SAN DIEGO, California - The Boardworks Joyride Flow won the 2015 Supconnect Gear of the Year award for Best All-Round stand up paddle board. The Joyride Flow is a board that can do it all: yoga, touring, cruising, surfing, you name it. To get the inside scoop on how the Joyride Flow came to be and the behind the scenes look on what went into making this award-winning design take a look at our chat with the Boardworks crew below.
People Behind Product Development
Who is involved? And what are their pedigrees?
Phillip Rainey is the main SUP designer at Boardworks, with a strong background in the windsurfing world in the Columbia Gorge and Maui, and the production surf business in Southern California for the past 12 years. That being said, he relies on input from a variety of people with different insights from fellow paddlers, retailers, reps and team riders when designing any new products. Phil is the main man behind the concepts, hull designs and basic shapes. When appropriate, he utilizes the expertise of various CAD designers to refine his original concept files. After the cutting files and shapes are refined, Gretchen Gamble comes in to create the visual concept and graphics. She has a strong background in graphic design, fine arts, tradeshow and display design and marketing. She has been the Marketing Director, Art Director and Head Graphic Designer at Boardworks for the last 6 years.
What's the product development process like at Boardworks Headquarters?
The development process usually starts with a focus group that will allow us to gain information for creating the specific design and it’s intended customer. In the case of the Joyride Flow, we wanted to create a board specific to SUP fitness and yoga, so we discussed the options with a few of our amazing team paddlers to create a board that would appeal to a broad audience in this category. We decided to utilize the ever popular hull design of the 9’11” Joyride as a starting point. Once refined, Gretchen Gamble took over with the graphics. She commented, “The visual concept of a board starts with considering who is the person that will be paddling this board and what will their visual experience be while they are on the water. My goal is to create graphics that are meaningful to the specific paddler and have their own story. For the Flow, I drew inspiration from the sacred “Flower of Life” geometry pattern. I used this pattern as the theme of the graphics to create an inspirational and beautiful yoga matt design that would function as a balancing center, and placed it on bamboo veneer deck reminiscent of a yoga studio floor. The idea was to invoke the experience of taking your yoga studio out on the water.”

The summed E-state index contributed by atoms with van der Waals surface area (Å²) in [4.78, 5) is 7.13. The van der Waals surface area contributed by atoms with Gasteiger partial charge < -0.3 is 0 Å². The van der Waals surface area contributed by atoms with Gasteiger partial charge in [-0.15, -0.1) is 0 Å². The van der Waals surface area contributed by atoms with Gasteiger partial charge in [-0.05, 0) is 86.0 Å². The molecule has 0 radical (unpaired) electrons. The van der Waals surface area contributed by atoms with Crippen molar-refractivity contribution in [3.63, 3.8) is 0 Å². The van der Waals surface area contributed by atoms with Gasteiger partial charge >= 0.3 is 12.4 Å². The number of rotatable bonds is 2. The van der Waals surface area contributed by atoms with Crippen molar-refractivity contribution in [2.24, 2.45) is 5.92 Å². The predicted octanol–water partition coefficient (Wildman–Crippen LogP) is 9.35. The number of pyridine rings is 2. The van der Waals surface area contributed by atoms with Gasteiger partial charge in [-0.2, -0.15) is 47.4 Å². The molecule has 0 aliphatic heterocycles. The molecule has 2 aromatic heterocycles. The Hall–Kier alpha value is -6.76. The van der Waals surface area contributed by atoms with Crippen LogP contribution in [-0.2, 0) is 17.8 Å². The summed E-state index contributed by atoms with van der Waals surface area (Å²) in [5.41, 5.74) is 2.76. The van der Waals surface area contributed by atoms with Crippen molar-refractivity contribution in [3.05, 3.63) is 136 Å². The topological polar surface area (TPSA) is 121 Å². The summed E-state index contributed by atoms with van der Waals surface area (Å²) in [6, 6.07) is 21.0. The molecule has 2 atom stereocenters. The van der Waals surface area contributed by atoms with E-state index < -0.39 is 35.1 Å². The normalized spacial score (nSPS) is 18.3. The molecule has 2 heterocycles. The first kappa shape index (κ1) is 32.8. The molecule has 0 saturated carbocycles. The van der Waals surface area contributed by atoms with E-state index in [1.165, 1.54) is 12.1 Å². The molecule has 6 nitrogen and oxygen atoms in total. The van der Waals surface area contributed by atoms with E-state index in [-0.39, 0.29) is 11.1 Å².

How long does designing a paddle board take?
The development process from beginning to end varies depending on the depth of the design and the intention of the product. But an average start to finish time is around 6 to 8 months to get a final commercial sample.
Lindsay Gonzalez, Boardworks Team Rider, enjoying the versatility of the Joyride Flow. | Photos: Morgan Mason
How many prototypes were there before the final prototype was finished?
The Joyride Flow took 2 prototypes to get where we wanted it (with this board we already had a fully tested and successful model for a starting point in the original Joyride to work from.) We made a few shaping tweaks to the second iteration. A few changes to deck tie down points and graphic adjustments were made to version 2, to make sure that it met the specific needs for the SUP yoga paddler.
How many tests?
2 paddle tests were done on this hull to get to the final commercial sample.
Where do you test it?
We do product testing mostly in Southern California and we also use our extensive and diverse team riders to test boards in various water conditions across the US.
What are some of the leading trends you see in this category of product development, for instance, in terms of design, construction, graphics, etc?
With fitness and yoga boards we are constantly looking at ways to make the boards light and easy to handle. Materials like wood veneer replacing heavier layers of sheet foam is a good start. Trimmed down volumes for smaller paddlers and women is also something we are working on. There is a large percentage of women in this category and we feel those numbers will grow. We also feel there will be continued design and material changes in these types of boards to get the weights down and make the boards handle better in all types of water. Graphic design plays a huge role in this category where we believe women are looking for graphics that are inspirational, thoughtful and beautiful.
How does this product differentiate itself from the competition?
Our main considerations with this board were versatility, function and beauty. Not only is this a fabulous board for SUP yoga, but it is the perfect board for all around paddling weather your main focus is yoga, recreational surfing, cruising or just getting out on the water. This board was designed with a wide body and flat rocker to accommodate a wide variety of conditions, paddler sizes and abilities. We feel we were one of the first brands to recognize the need for hull designs that made your first time on a board very successful and enjoyable. Our approach has brought more people into the sport allowing them to branch off in any number of directions this amazing sport has to offer.
Who's the product best suited for?
The Joyride Flow is intended for the paddler looking for an all around SUP that leans towards fitness and yoga. It is very stable to get you anywhere you need to go and is very comfortable to exercise on once you get there, and if you want to catch a few waves along the way it works great for that as well.
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